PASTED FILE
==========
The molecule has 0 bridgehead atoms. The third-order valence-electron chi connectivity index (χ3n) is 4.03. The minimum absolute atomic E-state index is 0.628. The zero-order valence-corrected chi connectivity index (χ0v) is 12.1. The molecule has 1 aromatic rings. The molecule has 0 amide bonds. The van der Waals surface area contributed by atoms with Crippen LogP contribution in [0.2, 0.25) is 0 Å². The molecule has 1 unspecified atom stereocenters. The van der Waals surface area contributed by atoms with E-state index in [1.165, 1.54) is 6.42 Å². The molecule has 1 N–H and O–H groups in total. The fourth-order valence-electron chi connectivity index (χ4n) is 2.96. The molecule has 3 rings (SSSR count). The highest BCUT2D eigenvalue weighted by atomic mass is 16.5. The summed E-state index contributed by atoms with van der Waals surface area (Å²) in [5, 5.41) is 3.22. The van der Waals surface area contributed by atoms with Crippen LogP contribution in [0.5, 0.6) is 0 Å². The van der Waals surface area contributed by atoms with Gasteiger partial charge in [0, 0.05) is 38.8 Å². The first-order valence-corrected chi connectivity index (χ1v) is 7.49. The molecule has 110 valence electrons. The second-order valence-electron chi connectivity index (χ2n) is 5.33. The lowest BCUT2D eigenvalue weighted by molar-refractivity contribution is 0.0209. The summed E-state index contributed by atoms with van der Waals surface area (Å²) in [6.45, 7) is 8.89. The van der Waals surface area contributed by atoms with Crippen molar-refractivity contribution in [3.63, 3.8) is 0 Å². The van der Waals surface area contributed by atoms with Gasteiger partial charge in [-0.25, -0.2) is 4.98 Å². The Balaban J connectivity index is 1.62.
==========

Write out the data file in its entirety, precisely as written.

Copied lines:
The molecule has 0 bridgehead atoms. The third-order valence-electron chi connectivity index (χ3n) is 4.03. The minimum absolute atomic E-state index is 0.628. The zero-order valence-corrected chi connectivity index (χ0v) is 12.1. The molecule has 1 aromatic rings. The molecule has 0 amide bonds. The van der Waals surface area contributed by atoms with Crippen LogP contribution in [0.2, 0.25) is 0 Å². The molecule has 1 unspecified atom stereocenters. The van der Waals surface area contributed by atoms with E-state index in [1.165, 1.54) is 6.42 Å². The molecule has 1 N–H and O–H groups in total. The fourth-order valence-electron chi connectivity index (χ4n) is 2.96. The molecule has 3 rings (SSSR count). The highest BCUT2D eigenvalue weighted by atomic mass is 16.5. The summed E-state index contributed by atoms with van der Waals surface area (Å²) in [5, 5.41) is 3.22. The van der Waals surface area contributed by atoms with Crippen LogP contribution in [0.5, 0.6) is 0 Å². The van der Waals surface area contributed by atoms with Gasteiger partial charge in [0, 0.05) is 38.8 Å². The first-order valence-corrected chi connectivity index (χ1v) is 7.49. The molecule has 110 valence electrons. The second-order valence-electron chi connectivity index (χ2n) is 5.33. The lowest BCUT2D eigenvalue weighted by molar-refractivity contribution is 0.0209. The summed E-state index contributed by atoms with van der Waals surface area (Å²) in [6.45, 7) is 8.89. The van der Waals surface area contributed by atoms with Crippen molar-refractivity contribution in [3.63, 3.8) is 0 Å². The van der Waals surface area contributed by atoms with Gasteiger partial charge in [-0.25, -0.2) is 4.98 Å². The Balaban J connectivity index is 1.62.